Michael Porter, the Harvard business school guru, defined how industries work in his book on competitive strategy. He drew out the relationships between competitive enterprises and their supply chains, infrastructure, distribution channels, and advocacy organizations. He noted how industries develop secondary support firms - such as specialized consulting services geared toward the needs of the enterprises in that industry.
By this standard, philanthropy and nonprofits have solidly achieved the industrial state. Three recent pieces on the consulting businesses that serve philanthropy and nonprofits caught my attention. The Chronicle of Philanthropy ran this piece, noting some of the bigger name firms. It also noted that the services these organizations provide used to be offered up pro bono. Now they are lines of business or entire firms unto themselves.
Blue Avocado, an online newsletter targeting nonprofit professionals, recently ran this piece on the "philanthropic industrial consulting complex." The title gives you a sense of the piece's position on the growth in consulting firms serving nonprofits and foundations. One insight worth considering is the degree to which young professionals may be more attracted to the consulting firms than to the nonprofits themselves. If true, this detracts talent from the sector and devalues the role of direct experience over academic degrees. The article offers no data to back the claim, but it is an intriguing concern. The third piece was a Washington Post story on the use of funds at the Newark Public Schools foundation funded by Mark Zuckerberg and others. At the time, the Newark Star Ledger was reporting that 1/3 of the funds from the Foundation for Newark's Future had gone to consultants linked to the Mayor's office.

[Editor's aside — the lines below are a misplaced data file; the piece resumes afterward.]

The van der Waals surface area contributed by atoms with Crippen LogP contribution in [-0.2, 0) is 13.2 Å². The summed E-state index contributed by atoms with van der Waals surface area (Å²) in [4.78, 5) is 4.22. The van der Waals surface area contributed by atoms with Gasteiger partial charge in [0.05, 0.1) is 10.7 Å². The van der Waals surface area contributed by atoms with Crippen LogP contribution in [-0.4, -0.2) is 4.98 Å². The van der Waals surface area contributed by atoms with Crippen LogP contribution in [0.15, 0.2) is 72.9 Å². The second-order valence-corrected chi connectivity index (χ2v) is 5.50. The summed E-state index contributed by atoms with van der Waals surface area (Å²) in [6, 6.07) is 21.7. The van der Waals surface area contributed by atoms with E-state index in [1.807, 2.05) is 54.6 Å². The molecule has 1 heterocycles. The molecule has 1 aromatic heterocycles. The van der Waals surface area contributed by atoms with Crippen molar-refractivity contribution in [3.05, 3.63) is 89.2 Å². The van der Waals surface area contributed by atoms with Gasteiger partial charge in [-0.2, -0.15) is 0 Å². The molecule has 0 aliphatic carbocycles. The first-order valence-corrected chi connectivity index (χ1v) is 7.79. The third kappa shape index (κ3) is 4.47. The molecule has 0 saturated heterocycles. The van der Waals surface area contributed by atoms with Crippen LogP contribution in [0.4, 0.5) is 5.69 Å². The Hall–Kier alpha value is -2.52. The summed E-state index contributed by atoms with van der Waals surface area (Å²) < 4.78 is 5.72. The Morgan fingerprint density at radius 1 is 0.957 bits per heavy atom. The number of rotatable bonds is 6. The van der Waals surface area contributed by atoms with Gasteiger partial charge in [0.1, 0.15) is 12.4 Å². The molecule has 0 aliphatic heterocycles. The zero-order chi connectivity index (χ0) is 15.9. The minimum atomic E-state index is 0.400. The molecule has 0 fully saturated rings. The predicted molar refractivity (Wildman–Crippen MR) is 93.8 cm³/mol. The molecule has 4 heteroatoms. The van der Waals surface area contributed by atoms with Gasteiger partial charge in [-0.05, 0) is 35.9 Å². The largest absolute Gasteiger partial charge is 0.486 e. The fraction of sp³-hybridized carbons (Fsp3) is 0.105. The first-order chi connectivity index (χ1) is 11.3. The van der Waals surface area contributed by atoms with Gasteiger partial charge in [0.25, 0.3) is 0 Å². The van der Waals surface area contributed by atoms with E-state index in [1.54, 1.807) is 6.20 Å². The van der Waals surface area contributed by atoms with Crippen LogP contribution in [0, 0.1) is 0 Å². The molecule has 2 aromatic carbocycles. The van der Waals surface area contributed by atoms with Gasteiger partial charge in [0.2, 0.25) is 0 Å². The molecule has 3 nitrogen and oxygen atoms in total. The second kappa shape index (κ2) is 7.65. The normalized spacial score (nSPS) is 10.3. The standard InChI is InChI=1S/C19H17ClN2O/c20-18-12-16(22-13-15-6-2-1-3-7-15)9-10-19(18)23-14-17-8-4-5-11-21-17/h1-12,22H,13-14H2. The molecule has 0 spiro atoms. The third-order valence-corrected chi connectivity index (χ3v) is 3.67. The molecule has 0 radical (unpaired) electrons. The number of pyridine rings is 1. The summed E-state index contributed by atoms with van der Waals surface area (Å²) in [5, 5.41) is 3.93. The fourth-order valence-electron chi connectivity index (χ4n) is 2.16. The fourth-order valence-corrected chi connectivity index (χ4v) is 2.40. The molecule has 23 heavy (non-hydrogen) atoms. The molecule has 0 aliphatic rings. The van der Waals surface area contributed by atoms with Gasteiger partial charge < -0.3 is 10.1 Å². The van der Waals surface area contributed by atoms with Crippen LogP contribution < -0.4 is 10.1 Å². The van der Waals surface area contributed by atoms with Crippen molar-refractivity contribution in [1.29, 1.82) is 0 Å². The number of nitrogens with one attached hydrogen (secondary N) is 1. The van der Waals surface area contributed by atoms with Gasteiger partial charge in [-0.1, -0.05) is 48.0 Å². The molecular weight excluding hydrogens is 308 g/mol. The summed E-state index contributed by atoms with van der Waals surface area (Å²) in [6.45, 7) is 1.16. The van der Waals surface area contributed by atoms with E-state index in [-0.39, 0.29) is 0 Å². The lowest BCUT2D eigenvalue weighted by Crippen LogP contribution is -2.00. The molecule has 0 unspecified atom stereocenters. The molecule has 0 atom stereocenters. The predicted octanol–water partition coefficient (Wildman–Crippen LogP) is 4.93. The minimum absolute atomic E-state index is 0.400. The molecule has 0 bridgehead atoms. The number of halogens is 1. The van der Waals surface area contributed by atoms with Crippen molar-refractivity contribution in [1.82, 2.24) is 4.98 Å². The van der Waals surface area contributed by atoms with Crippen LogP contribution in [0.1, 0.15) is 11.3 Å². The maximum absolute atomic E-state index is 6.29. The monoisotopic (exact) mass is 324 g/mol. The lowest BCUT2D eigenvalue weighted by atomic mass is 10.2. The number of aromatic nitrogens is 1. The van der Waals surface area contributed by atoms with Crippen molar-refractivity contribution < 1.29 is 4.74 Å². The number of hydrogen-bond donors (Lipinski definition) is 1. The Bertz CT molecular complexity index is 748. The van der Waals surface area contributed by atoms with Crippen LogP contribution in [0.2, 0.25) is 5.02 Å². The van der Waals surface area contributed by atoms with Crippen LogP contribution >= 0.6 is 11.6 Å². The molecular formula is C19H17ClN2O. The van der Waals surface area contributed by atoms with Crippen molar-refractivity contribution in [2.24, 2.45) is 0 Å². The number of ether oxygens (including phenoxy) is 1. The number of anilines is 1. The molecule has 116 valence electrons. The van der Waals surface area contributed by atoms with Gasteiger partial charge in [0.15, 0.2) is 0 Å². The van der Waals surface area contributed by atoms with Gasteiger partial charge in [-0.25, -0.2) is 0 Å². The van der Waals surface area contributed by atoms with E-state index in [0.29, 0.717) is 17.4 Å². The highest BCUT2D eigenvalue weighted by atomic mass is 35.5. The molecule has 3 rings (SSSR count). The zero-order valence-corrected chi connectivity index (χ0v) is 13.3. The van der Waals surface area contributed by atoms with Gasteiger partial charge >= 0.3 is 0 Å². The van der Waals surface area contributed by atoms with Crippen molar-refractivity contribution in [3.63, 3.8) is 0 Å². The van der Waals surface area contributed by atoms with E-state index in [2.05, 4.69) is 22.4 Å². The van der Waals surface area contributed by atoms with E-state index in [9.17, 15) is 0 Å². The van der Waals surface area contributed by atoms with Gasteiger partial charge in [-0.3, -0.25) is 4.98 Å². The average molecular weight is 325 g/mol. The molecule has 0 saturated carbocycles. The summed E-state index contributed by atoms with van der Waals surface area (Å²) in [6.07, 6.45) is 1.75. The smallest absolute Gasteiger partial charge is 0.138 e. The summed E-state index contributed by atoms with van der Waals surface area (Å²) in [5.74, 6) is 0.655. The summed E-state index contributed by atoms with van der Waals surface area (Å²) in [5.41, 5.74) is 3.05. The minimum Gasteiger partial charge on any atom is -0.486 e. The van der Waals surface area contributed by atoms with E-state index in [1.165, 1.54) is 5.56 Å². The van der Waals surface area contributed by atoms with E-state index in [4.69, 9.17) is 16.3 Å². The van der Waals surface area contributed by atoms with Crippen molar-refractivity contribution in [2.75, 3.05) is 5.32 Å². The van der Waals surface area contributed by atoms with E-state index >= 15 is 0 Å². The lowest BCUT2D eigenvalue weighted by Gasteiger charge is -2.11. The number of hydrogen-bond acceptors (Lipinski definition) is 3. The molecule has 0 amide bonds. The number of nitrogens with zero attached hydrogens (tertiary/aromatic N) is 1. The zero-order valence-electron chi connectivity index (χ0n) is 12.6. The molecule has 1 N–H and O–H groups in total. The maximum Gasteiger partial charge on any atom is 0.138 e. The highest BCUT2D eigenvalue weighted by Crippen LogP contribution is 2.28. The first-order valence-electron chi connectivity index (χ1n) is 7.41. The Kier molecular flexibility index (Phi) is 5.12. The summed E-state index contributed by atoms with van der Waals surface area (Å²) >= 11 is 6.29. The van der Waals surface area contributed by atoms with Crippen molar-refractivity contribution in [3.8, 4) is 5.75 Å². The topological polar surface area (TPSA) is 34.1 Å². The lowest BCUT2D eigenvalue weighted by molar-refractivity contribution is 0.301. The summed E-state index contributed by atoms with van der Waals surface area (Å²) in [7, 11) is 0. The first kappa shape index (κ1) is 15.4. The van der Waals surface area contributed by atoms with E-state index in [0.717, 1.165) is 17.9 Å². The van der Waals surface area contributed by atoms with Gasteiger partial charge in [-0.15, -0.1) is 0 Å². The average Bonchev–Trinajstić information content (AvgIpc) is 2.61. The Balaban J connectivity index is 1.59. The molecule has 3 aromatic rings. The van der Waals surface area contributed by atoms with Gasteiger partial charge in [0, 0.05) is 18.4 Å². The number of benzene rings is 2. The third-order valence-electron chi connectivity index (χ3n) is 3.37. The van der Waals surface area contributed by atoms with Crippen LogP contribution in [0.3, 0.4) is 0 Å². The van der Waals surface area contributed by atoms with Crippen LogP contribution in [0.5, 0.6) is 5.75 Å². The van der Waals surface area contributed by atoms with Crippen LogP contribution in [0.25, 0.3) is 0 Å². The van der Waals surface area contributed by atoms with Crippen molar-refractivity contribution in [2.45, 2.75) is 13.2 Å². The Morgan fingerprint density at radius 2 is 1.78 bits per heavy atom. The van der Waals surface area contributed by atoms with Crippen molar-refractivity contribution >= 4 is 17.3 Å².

As the founder of a consulting firm that served foundations, and now a managing director at another such firm, I've lived through the decade and a half of consulting firm growth. I founded my firm in 1997 in my living room. Within a few years we were competing with the spin offs from the big consulting firms or consulting firms with ties to major universities. To the degree that these firms add rigor, analytic capacity, talent, and research to the world of social good they are probably a net positive. Those that run as commercial firms inhabit the social enterprise space - serving the social sector without tax subsidy and paying for it with earned revenue. Those that run as nonprofits work hard to justify that tax exemption by sharing otherwise proprietary insights with the broader sector. However, to the degree that competition between these firms results in the service sector equivalent of planned obsolescence, or the kind of tail fin embellishment of 1950s auto makers, we might take a second look at our utility.
The consulting world has considered professional credentials, social impact advisors' networks, professional alliances, and so on. These efforts are nascent and no better or worse than any other industry's unforced efforts at self-regulation. As consultants to the social sector, I believe it behooves us to take seriously the potential and limitations of our aggregated selves.